It is best to erase all personal history because that makes us free from the encumbering thoughts of other people. I have, little by little, created a fog around me and my life. And now nobody knows for sure who I am or what I do. Not even I. How can I know who I am, when I am all this?” ~ Carlos Castaneda, Journey to Ixtlan
Day 3. I felt grateful today to be at home. My stomach had been bothering me all morning, such that I had to run to the bathroom a few times. It was a good day to be grateful for what I have. I live in a beautiful pre-war apartment in New York City and with the freedom to empty my insides and clean up myself afterwards. I thought of all the poor and homeless people who don’t have such luxuries that I do, and I immediately felt ashamed for my attitude the last two days. Hopefully I’ll remember this at day 27 or even at day 192. I mean who knows how long this health crisis will last, right? I just have to keep reminding myself that I am truly one of the lucky ones, and that boredom really is the problem of the privileged.
I had another busy work day today. I sat down to work at 8:30 a.m. and didn’t stop working until 11:00 p.m. (except for a few bathroom breaks and a quick 15 minute break to eat dinner). After work, I forced myself to do some leg exercises.
For those of you who have been reading me from the beginning (2003!), you might have noticed that I’ve deleted (hidden) my prior posts. Before I started this home quarantine, I archived all my old posts, which totaled nearly five hundred. It was an emotional roller coaster reading through them. Some posts made me cringe, some made me laugh, and a few more made me cry. My only wish after having read them is that I should have written more. There was a stretch of a few years when I wrote nothing. Not one word. I remember what I was doing during those years, but I cannot say for certain how I was doing. Feelings fade and memories are fickle. I wish I had my own words to give an accurate portrayal of those lost years.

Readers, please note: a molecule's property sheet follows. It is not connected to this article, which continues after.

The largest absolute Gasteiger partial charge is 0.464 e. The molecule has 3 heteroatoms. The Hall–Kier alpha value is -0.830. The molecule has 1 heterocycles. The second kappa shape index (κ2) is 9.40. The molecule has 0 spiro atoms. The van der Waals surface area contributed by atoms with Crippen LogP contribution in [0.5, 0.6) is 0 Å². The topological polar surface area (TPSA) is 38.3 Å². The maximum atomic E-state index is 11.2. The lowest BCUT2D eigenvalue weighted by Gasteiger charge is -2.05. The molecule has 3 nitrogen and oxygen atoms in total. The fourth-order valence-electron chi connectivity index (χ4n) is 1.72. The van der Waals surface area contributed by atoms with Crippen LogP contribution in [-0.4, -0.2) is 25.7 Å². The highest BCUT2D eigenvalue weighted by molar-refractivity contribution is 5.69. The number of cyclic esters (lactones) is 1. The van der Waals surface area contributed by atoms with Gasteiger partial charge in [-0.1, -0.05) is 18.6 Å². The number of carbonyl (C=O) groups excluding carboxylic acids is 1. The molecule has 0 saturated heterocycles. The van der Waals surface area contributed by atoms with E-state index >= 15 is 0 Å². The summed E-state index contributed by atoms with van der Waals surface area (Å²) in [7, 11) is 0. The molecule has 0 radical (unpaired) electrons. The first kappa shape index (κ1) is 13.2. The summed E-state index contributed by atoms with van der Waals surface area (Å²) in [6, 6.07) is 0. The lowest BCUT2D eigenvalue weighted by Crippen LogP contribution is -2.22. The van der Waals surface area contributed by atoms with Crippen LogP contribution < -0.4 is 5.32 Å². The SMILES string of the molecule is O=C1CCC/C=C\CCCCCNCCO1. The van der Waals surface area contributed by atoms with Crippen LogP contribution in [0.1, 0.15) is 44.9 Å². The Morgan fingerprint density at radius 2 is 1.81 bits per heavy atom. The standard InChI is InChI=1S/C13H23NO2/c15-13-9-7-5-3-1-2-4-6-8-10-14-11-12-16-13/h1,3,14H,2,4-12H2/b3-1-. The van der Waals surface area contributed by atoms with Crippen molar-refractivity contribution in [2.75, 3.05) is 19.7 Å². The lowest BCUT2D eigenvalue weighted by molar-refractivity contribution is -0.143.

I hid my past posts because I wanted to start a new chapter of my life. A clean sheet. A fresh start.
Little did I know that life truly would be forever different. Welcome to the black plague of the modern world.